Here we are a little over six weeks into the new school year. Has your child’s teachers sent notes home saying that your child is easily distracted? Were the grades on his or her report card not what you expected? Has your child been having trouble with other children at school? Have friends and relatives told you that your son or daughter is a little immature, but they will grow out of it? Could your child have Attention Deficit Hyperactivity disorder (ADHD)?

If you are concerned, the first thing that you should do is contact the school and begin a relationship with those that are in a position to help. Set up a meeting with the guidance counselor and your child’s teachers to discuss your child’s progress. This is opportunity to clarify how your child’s behavior is affecting their school performance. Ask for specific examples of misbehaviors and try to identify similar behaviors that are present in other environments, such as at home. It might be a good idea to take notes. Work with school personnel to develop a plan to ensure your child’s progress in school.

Teachers may identify several behaviors that seem minor when considered individually, but when considered as a whole can be indicative of ADHD. Some of these behaviors include:

  • Walking around during class, sharpening their pencil often.
  • Looking at other students, out the window or at the floor instead of paying attention to class.
  • Not handing in homework that you know they completed.
  • Difficulty following instructions.
  • Frequently loosing things that are needed for activities at school or at home.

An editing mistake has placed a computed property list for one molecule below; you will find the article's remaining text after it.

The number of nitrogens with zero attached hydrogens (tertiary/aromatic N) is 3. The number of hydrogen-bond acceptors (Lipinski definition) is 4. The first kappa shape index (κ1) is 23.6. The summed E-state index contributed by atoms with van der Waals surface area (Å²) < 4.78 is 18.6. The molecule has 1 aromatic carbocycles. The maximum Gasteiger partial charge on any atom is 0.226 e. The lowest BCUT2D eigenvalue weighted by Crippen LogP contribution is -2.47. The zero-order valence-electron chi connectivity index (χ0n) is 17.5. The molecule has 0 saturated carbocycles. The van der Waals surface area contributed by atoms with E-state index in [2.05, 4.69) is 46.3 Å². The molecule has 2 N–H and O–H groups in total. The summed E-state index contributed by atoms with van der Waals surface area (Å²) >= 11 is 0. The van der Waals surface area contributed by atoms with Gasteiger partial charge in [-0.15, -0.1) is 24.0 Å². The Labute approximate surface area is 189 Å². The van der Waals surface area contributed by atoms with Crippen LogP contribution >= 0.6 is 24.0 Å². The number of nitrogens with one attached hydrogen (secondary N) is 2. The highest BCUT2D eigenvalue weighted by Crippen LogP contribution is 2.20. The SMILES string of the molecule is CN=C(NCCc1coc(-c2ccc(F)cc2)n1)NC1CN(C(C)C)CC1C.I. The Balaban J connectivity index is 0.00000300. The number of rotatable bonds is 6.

• Appearing to not listen.
  • Being disorganized, and not paying close attention to details.

Next, ask the teacher what special adaptations or strategies can be put into place that can help your child manage their behaviors. Many times small changes in daily routine or classroom management can go a long way in helping a child focus while in class. Some examples are:

  • Seating your child in front.
  • Tapping your child’s desk when their mind seems to wander.
  • Writing or having your child write homework assignments down.
  • Giving extra time for homework or tests.

Follow up with the guidance counselor ant teachers to see how the changes have affected your child’s behaviors. Set up a meeting the following month. Use this time to look objectively at behaviors and review what is working and what needs changing. Continue to meet regularly until you and your child’s teachers are satisfied with your child’s progress.

If your child’s behaviors continue to be problematic, the next step is to make an appointment with your pediatrician/family doctor or a mental health professional. Be prepared to take along a list of your child’s behaviors and your notes from the school meetings. Thoroughly explain the reasons you think that your child may have ADHD. Several appointments may be necessary to rule out any emotional problems, conduct assessments, discuss treatment options and to develop a treatment plan.

At this point, the physician or mental health professional might recommend medication. Consider a trial period to see if it will help. There are many different medications available today and children may react to each one differently, so it may take a while to find the appropriate medication and dosage.

Medication alone, however, does not make a successful ADHD child. Research has demonstrated that modern psychological treatment methods, especially behavior modification, cognitive behavioral therapy and relaxation training can have a positive effect. Counseling can provide education for the child, and the family, to help them better understand the disorder and how to cope with it. Counseling may also be used to help build self-esteem that has been damaged as a result of having ADHD.